On his second working day in office, President George W. Bush presented what he called a blueprint for school reform. On May 23, the House by a vote of 384 to 45 passed an education bill that Education Secretary Rod Paige said was a great bipartisan bill.
This diplomatic praise puffed up the legislators, but it did not acknowledge that from the president’s point of view several not so funny things happened to his school plan when it reached the Forum. For instance, the House provided much more money than the president wanted to spend, but it did not give the 50 states as much flexibility in using these funds as he wished. Mr. Bush’s recommendation that the states test all students in grades three to eight has been kept, but in a weakened form.
The most striking departure from Mr. Bush’s blueprint was predictable. At the insistence of the Democrats, the bill dropped a provision for school choice that was a minor part of the president’s plana limited voucher program that would have allowed disadvantaged students trapped in failing schools to transfer to a better school, public or private.
At this writing in early June, the Senate has yet to pass its own school legislation. When it does, and the two versions have been harmonized in conference, the president will sign into law a school bill from which vouchers have vanished. They will not, however, disappear from the public square. Parental school choice may not yet be an idea whose time has come, but it seems well on its way.
The annual poll taken by the Gallup Organization for Phi Delta Kappa, a vast fraternity of school people, most of them from the public sector, has shown support for vouchers going up and down from a high of about 50 percent in 1991 to less than 30 percent more recently. Moreover, initiatives on behalf of private school vouchers were defeated in California and Michigan last November. But these events were not conclusive. The leading theoretician of school choice, Terry M. Moe, a Stanford University political scientist, argues persuasively that these surveys and initiatives do not accurately reflect the national temper because they were framed in ways likely to produce negative responses.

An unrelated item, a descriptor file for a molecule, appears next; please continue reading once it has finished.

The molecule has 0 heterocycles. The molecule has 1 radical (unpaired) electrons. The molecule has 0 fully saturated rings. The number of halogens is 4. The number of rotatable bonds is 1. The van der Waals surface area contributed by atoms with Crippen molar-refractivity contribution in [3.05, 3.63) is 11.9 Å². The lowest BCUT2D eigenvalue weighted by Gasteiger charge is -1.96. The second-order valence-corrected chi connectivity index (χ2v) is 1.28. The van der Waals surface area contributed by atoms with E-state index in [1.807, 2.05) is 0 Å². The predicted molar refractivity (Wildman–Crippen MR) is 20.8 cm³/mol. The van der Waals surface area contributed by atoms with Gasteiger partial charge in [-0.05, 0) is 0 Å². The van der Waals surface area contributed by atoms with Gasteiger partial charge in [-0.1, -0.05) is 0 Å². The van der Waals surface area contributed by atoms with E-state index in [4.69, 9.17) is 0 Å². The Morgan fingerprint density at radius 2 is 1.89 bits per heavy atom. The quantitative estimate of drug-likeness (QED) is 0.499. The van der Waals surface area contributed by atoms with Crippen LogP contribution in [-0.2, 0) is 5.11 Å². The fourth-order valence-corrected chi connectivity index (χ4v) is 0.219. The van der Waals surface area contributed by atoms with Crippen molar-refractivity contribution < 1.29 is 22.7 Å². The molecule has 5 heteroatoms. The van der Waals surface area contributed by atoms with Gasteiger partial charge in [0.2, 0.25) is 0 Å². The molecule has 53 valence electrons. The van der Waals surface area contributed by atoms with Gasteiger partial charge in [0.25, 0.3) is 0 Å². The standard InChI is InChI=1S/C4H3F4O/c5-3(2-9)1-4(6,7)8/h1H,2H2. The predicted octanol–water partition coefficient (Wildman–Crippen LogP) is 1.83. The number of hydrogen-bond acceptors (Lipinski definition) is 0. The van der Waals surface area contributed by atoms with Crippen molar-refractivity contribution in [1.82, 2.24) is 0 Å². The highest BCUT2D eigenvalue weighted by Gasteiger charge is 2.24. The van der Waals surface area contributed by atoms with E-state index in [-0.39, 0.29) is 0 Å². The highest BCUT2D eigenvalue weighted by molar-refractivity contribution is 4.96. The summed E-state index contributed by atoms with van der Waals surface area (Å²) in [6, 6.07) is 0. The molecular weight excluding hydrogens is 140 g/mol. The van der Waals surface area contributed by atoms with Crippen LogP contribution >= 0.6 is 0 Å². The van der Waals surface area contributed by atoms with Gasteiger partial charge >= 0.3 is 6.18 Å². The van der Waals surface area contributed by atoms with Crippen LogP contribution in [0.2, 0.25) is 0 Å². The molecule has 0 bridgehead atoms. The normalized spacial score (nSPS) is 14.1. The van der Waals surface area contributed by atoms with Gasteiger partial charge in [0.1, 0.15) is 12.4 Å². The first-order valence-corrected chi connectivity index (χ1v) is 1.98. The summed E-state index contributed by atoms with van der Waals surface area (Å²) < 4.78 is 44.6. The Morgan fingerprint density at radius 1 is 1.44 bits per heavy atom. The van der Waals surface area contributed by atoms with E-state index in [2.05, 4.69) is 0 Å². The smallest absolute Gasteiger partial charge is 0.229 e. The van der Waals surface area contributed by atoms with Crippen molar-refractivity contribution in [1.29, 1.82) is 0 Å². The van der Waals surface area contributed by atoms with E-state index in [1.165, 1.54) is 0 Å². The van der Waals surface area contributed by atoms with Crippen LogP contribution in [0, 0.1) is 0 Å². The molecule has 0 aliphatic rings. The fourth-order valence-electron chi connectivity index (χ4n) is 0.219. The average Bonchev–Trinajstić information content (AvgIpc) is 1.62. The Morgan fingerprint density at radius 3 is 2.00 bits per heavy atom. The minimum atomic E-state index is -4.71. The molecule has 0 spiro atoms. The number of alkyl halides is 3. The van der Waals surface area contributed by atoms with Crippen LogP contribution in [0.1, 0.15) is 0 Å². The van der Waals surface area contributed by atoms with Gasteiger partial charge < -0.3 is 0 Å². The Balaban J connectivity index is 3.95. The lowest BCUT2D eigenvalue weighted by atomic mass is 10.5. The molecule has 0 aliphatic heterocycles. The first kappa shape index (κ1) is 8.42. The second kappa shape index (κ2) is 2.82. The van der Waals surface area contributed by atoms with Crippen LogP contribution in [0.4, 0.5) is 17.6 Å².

In any case, the very existence of those school-choice initiatives was itself significant, and the debate about vouchers will continue in Congress and state legislatures. The powerful teachers’ unions, the National Education Association and the American Federation of Teachers, along with Democratic politicians like Senator Edward M. Kennedy of Massachusetts, will advance two principal objections against vouchers. One is a question of constitutional law and the other of policy.
It will be said that voucher plans that include church-related schools would be unconstitutional because they would offend against the separation of church and state. This is far too sweeping a generalization. Constitutions spell out what the national and state governments can dohow far their power reaches. To say all voucher programs would be unconstitutional is as demonstrably false as to say that all such programs would be constitutional. No responsible defender of school choice advocates a wide-open voucher programone, for example, that would allow families to choose schools that discriminated racially. On the other hand, the Supreme Court of Wisconsin on June 10,1998, upheld Milwaukee’s Parental Choice Program, and later that year the U.S. Supreme Court refused to review this decision. During the 2000-1 school year, the Milwaukee program has made it possible for approximately 9,600 children from low-income families to choose private, including church-affiliated, schools.
Opponents of vouchers, echoing a criticism that former Vice President Gore made during a presidential debate last fall, will complain that programs like Milwaukee’s would drain money from public schools. This raises a question of policy, and the objection is based on error. Public schools are not the beneficiaries of the funds that governments allot for education. Children are the beneficiaries of those monies, and through these children the wider community also benefits by having its rising generations educated.
The public school is a creation of the state, one of several possible vehicles a state might adopt to ensure the education of its children. Everything a government supportsbuilding roads or protecting the environmentmay be considered to be taking money that could go to public schools. The real question in current voucher debates is how to provide alternatives for inner-city children who do not have access to effective public schools like those of Scarsdale or Grosse Pointe or Beverly Hills. Congress and state legislatures must not give up the effort to design parental-choice programs that can survive legal challenges.